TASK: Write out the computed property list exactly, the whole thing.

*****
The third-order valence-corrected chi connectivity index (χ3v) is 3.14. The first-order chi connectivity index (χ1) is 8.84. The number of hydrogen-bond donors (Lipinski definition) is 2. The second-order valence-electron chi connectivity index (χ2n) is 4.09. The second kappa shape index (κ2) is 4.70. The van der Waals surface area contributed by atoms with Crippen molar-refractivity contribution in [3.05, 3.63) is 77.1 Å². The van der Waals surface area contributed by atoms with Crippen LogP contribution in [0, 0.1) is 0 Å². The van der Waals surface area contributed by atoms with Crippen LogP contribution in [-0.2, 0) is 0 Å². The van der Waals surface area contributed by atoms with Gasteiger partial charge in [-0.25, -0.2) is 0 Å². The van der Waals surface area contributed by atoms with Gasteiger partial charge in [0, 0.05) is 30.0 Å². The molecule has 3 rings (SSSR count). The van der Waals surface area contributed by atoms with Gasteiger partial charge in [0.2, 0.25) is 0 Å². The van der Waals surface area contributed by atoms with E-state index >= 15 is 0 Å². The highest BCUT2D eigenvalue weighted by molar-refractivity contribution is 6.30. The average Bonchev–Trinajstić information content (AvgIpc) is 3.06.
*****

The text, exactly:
The third-order valence-corrected chi connectivity index (χ3v) is 3.14. The first-order chi connectivity index (χ1) is 8.84. The number of hydrogen-bond donors (Lipinski definition) is 2. The second-order valence-electron chi connectivity index (χ2n) is 4.09. The second kappa shape index (κ2) is 4.70. The van der Waals surface area contributed by atoms with Crippen molar-refractivity contribution in [3.05, 3.63) is 77.1 Å². The van der Waals surface area contributed by atoms with Crippen LogP contribution in [0, 0.1) is 0 Å². The van der Waals surface area contributed by atoms with Crippen LogP contribution in [-0.2, 0) is 0 Å². The van der Waals surface area contributed by atoms with Gasteiger partial charge in [-0.25, -0.2) is 0 Å². The van der Waals surface area contributed by atoms with Gasteiger partial charge in [0, 0.05) is 30.0 Å². The molecule has 3 rings (SSSR count). The van der Waals surface area contributed by atoms with Gasteiger partial charge in [0.2, 0.25) is 0 Å². The van der Waals surface area contributed by atoms with E-state index >= 15 is 0 Å². The highest BCUT2D eigenvalue weighted by molar-refractivity contribution is 6.30. The average Bonchev–Trinajstić information content (AvgIpc) is 3.06.